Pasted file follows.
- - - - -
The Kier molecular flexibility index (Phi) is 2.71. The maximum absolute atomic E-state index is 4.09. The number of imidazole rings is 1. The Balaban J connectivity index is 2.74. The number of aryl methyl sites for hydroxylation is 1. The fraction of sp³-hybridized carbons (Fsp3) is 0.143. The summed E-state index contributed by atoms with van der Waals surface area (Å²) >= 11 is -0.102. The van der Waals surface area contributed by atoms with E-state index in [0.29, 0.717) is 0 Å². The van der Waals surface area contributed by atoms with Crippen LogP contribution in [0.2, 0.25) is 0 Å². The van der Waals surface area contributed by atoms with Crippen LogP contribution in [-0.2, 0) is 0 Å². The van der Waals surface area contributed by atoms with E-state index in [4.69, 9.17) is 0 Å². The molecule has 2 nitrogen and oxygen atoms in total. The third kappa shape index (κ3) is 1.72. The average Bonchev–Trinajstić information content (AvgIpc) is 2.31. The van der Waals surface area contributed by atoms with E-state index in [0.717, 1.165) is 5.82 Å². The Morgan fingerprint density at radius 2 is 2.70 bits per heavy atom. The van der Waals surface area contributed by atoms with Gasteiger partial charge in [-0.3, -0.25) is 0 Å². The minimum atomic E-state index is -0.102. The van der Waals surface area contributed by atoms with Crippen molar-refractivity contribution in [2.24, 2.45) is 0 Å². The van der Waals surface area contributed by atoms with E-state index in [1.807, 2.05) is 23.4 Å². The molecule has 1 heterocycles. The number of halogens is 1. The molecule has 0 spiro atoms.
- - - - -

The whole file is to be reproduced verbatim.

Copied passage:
The Kier molecular flexibility index (Phi) is 2.71. The maximum absolute atomic E-state index is 4.09. The number of imidazole rings is 1. The Balaban J connectivity index is 2.74. The number of aryl methyl sites for hydroxylation is 1. The fraction of sp³-hybridized carbons (Fsp3) is 0.143. The summed E-state index contributed by atoms with van der Waals surface area (Å²) >= 11 is -0.102. The van der Waals surface area contributed by atoms with E-state index in [0.29, 0.717) is 0 Å². The van der Waals surface area contributed by atoms with Crippen LogP contribution in [0.2, 0.25) is 0 Å². The van der Waals surface area contributed by atoms with Crippen LogP contribution in [-0.2, 0) is 0 Å². The van der Waals surface area contributed by atoms with E-state index in [4.69, 9.17) is 0 Å². The molecule has 2 nitrogen and oxygen atoms in total. The third kappa shape index (κ3) is 1.72. The average Bonchev–Trinajstić information content (AvgIpc) is 2.31. The van der Waals surface area contributed by atoms with E-state index in [0.717, 1.165) is 5.82 Å². The Morgan fingerprint density at radius 2 is 2.70 bits per heavy atom. The van der Waals surface area contributed by atoms with Gasteiger partial charge in [-0.3, -0.25) is 0 Å². The minimum atomic E-state index is -0.102. The van der Waals surface area contributed by atoms with Crippen molar-refractivity contribution in [2.24, 2.45) is 0 Å². The van der Waals surface area contributed by atoms with E-state index in [1.807, 2.05) is 23.4 Å². The molecule has 1 heterocycles. The number of halogens is 1. The molecule has 0 spiro atoms.